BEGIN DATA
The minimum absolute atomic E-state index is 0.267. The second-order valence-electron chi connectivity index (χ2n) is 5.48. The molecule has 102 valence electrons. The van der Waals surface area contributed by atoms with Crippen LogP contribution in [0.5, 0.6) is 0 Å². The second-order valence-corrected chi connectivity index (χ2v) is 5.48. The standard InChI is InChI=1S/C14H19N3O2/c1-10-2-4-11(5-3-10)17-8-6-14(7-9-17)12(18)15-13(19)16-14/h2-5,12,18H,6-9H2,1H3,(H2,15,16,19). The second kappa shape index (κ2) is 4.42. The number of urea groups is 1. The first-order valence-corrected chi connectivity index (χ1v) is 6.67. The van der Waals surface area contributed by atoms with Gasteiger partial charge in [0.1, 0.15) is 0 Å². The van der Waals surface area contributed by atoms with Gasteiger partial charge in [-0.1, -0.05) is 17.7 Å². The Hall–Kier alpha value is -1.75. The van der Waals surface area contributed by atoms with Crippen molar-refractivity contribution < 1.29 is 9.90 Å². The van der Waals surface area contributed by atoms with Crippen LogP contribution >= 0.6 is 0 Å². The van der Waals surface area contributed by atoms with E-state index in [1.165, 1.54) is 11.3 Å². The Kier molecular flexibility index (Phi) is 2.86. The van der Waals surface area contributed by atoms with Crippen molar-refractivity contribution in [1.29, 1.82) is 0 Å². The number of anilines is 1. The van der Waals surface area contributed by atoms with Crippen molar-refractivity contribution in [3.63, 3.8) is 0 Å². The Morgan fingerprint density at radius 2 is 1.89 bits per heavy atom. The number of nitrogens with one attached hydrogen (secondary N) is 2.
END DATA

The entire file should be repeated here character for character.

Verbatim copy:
The minimum absolute atomic E-state index is 0.267. The second-order valence-electron chi connectivity index (χ2n) is 5.48. The molecule has 102 valence electrons. The van der Waals surface area contributed by atoms with Crippen LogP contribution in [0.5, 0.6) is 0 Å². The second-order valence-corrected chi connectivity index (χ2v) is 5.48. The standard InChI is InChI=1S/C14H19N3O2/c1-10-2-4-11(5-3-10)17-8-6-14(7-9-17)12(18)15-13(19)16-14/h2-5,12,18H,6-9H2,1H3,(H2,15,16,19). The second kappa shape index (κ2) is 4.42. The number of urea groups is 1. The first-order valence-corrected chi connectivity index (χ1v) is 6.67. The van der Waals surface area contributed by atoms with Gasteiger partial charge in [0.1, 0.15) is 0 Å². The van der Waals surface area contributed by atoms with Gasteiger partial charge in [-0.1, -0.05) is 17.7 Å². The Hall–Kier alpha value is -1.75. The van der Waals surface area contributed by atoms with Crippen molar-refractivity contribution < 1.29 is 9.90 Å². The van der Waals surface area contributed by atoms with Crippen LogP contribution >= 0.6 is 0 Å². The van der Waals surface area contributed by atoms with E-state index in [1.165, 1.54) is 11.3 Å². The Kier molecular flexibility index (Phi) is 2.86. The van der Waals surface area contributed by atoms with Crippen molar-refractivity contribution in [1.29, 1.82) is 0 Å². The number of anilines is 1. The van der Waals surface area contributed by atoms with Crippen molar-refractivity contribution in [3.63, 3.8) is 0 Å². The Morgan fingerprint density at radius 2 is 1.89 bits per heavy atom. The number of nitrogens with one attached hydrogen (secondary N) is 2.